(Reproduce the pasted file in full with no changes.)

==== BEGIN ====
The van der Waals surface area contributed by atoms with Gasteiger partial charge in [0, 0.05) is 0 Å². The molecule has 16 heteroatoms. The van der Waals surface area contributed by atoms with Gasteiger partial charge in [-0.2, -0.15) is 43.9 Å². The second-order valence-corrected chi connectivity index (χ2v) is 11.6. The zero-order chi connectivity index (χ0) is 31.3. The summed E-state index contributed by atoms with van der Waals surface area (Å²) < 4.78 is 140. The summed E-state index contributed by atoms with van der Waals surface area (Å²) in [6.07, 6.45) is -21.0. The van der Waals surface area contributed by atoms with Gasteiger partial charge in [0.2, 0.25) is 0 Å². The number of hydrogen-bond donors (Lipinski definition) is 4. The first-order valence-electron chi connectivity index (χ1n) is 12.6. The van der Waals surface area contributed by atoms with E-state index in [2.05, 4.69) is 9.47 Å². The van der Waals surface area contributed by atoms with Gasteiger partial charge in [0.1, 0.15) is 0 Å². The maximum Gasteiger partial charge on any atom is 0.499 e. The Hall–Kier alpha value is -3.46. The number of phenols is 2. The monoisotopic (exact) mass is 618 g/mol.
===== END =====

The van der Waals surface area contributed by atoms with Gasteiger partial charge in [0, 0.05) is 0 Å². The molecule has 16 heteroatoms. The van der Waals surface area contributed by atoms with Gasteiger partial charge in [-0.2, -0.15) is 43.9 Å². The second-order valence-corrected chi connectivity index (χ2v) is 11.6. The zero-order chi connectivity index (χ0) is 31.3. The summed E-state index contributed by atoms with van der Waals surface area (Å²) < 4.78 is 140. The summed E-state index contributed by atoms with van der Waals surface area (Å²) in [6.07, 6.45) is -21.0. The van der Waals surface area contributed by atoms with Gasteiger partial charge in [0.2, 0.25) is 0 Å². The number of hydrogen-bond donors (Lipinski definition) is 4. The first-order valence-electron chi connectivity index (χ1n) is 12.6. The van der Waals surface area contributed by atoms with E-state index in [2.05, 4.69) is 9.47 Å². The van der Waals surface area contributed by atoms with Gasteiger partial charge in [0.1, 0.15) is 0 Å². The maximum Gasteiger partial charge on any atom is 0.499 e. The Hall–Kier alpha value is -3.46. The number of phenols is 2. The monoisotopic (exact) mass is 618 g/mol.